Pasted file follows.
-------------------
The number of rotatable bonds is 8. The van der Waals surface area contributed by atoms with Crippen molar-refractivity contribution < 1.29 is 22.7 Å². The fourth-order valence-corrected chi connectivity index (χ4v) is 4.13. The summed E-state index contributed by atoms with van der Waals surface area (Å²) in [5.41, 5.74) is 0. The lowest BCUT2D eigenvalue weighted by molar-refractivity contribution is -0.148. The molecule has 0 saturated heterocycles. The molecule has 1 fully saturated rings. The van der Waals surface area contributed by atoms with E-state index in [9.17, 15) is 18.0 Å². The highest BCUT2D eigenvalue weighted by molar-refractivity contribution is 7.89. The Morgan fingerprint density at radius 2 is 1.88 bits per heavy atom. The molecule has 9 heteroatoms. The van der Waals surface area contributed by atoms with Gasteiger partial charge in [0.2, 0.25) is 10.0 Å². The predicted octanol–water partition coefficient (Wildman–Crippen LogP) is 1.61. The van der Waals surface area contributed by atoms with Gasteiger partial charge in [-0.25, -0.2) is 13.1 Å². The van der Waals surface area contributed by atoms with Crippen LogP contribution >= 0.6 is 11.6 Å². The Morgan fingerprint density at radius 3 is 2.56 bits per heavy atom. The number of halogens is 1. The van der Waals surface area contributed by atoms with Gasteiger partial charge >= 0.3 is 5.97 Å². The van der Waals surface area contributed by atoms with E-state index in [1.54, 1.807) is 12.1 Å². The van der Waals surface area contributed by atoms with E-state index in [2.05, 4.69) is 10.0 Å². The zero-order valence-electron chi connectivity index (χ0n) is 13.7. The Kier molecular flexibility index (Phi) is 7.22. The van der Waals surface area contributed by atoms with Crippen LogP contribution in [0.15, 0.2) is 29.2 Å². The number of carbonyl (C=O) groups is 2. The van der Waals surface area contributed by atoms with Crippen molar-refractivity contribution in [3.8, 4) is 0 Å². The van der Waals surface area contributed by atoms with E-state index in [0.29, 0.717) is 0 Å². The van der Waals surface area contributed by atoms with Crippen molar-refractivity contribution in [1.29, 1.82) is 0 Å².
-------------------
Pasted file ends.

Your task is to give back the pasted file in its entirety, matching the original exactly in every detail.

The number of rotatable bonds is 8. The van der Waals surface area contributed by atoms with Crippen molar-refractivity contribution < 1.29 is 22.7 Å². The fourth-order valence-corrected chi connectivity index (χ4v) is 4.13. The summed E-state index contributed by atoms with van der Waals surface area (Å²) in [5.41, 5.74) is 0. The lowest BCUT2D eigenvalue weighted by molar-refractivity contribution is -0.148. The molecule has 0 saturated heterocycles. The molecule has 1 fully saturated rings. The van der Waals surface area contributed by atoms with E-state index in [9.17, 15) is 18.0 Å². The highest BCUT2D eigenvalue weighted by molar-refractivity contribution is 7.89. The Morgan fingerprint density at radius 2 is 1.88 bits per heavy atom. The molecule has 9 heteroatoms. The van der Waals surface area contributed by atoms with Gasteiger partial charge in [0.2, 0.25) is 10.0 Å². The predicted octanol–water partition coefficient (Wildman–Crippen LogP) is 1.61. The van der Waals surface area contributed by atoms with Gasteiger partial charge in [-0.25, -0.2) is 13.1 Å². The van der Waals surface area contributed by atoms with Crippen LogP contribution >= 0.6 is 11.6 Å². The Morgan fingerprint density at radius 3 is 2.56 bits per heavy atom. The number of halogens is 1. The van der Waals surface area contributed by atoms with Gasteiger partial charge >= 0.3 is 5.97 Å². The van der Waals surface area contributed by atoms with E-state index in [1.54, 1.807) is 12.1 Å². The van der Waals surface area contributed by atoms with E-state index in [2.05, 4.69) is 10.0 Å². The zero-order valence-electron chi connectivity index (χ0n) is 13.7. The Kier molecular flexibility index (Phi) is 7.22. The van der Waals surface area contributed by atoms with Crippen LogP contribution in [0.15, 0.2) is 29.2 Å². The number of carbonyl (C=O) groups is 2. The van der Waals surface area contributed by atoms with Crippen molar-refractivity contribution in [3.8, 4) is 0 Å². The van der Waals surface area contributed by atoms with E-state index in [0.29, 0.717) is 0 Å². The van der Waals surface area contributed by atoms with Crippen molar-refractivity contribution in [1.29, 1.82) is 0 Å².